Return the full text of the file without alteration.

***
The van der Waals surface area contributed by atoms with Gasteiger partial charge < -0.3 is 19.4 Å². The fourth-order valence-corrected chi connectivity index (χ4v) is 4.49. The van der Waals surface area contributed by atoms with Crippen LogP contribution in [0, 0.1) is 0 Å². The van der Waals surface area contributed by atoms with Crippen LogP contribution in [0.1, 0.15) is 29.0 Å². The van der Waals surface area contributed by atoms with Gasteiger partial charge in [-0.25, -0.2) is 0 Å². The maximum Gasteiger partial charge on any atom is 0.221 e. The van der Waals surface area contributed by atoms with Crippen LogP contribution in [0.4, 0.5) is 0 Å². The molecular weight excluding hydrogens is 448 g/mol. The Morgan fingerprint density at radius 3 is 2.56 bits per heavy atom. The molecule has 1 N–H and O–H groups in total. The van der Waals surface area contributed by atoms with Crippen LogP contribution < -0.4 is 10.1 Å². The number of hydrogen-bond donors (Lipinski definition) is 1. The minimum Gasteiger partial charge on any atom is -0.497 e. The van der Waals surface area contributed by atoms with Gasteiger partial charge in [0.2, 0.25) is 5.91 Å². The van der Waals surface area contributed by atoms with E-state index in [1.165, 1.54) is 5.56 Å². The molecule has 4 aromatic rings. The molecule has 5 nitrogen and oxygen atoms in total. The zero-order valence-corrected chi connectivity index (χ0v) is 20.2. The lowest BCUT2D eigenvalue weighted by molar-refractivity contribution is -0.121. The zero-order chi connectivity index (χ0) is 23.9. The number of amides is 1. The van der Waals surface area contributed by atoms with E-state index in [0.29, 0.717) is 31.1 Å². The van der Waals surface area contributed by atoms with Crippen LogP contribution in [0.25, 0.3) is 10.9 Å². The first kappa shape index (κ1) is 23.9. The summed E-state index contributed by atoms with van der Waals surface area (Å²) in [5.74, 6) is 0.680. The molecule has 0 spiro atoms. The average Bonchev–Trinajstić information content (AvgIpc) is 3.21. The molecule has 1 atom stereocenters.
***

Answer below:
The van der Waals surface area contributed by atoms with Gasteiger partial charge < -0.3 is 19.4 Å². The fourth-order valence-corrected chi connectivity index (χ4v) is 4.49. The van der Waals surface area contributed by atoms with Crippen LogP contribution in [0, 0.1) is 0 Å². The van der Waals surface area contributed by atoms with Crippen LogP contribution in [0.1, 0.15) is 29.0 Å². The van der Waals surface area contributed by atoms with Gasteiger partial charge in [-0.25, -0.2) is 0 Å². The maximum Gasteiger partial charge on any atom is 0.221 e. The van der Waals surface area contributed by atoms with Crippen LogP contribution in [0.4, 0.5) is 0 Å². The molecular weight excluding hydrogens is 448 g/mol. The Morgan fingerprint density at radius 3 is 2.56 bits per heavy atom. The molecule has 1 N–H and O–H groups in total. The van der Waals surface area contributed by atoms with Crippen LogP contribution < -0.4 is 10.1 Å². The number of hydrogen-bond donors (Lipinski definition) is 1. The minimum Gasteiger partial charge on any atom is -0.497 e. The van der Waals surface area contributed by atoms with Gasteiger partial charge in [0.2, 0.25) is 5.91 Å². The van der Waals surface area contributed by atoms with E-state index in [1.165, 1.54) is 5.56 Å². The molecule has 4 aromatic rings. The molecule has 5 nitrogen and oxygen atoms in total. The zero-order valence-corrected chi connectivity index (χ0v) is 20.2. The lowest BCUT2D eigenvalue weighted by molar-refractivity contribution is -0.121. The zero-order chi connectivity index (χ0) is 23.9. The number of amides is 1. The van der Waals surface area contributed by atoms with E-state index in [0.29, 0.717) is 31.1 Å². The van der Waals surface area contributed by atoms with Crippen LogP contribution in [0.25, 0.3) is 10.9 Å². The first kappa shape index (κ1) is 23.9. The summed E-state index contributed by atoms with van der Waals surface area (Å²) in [5.74, 6) is 0.680. The molecule has 0 spiro atoms. The average Bonchev–Trinajstić information content (AvgIpc) is 3.21. The molecule has 1 atom stereocenters.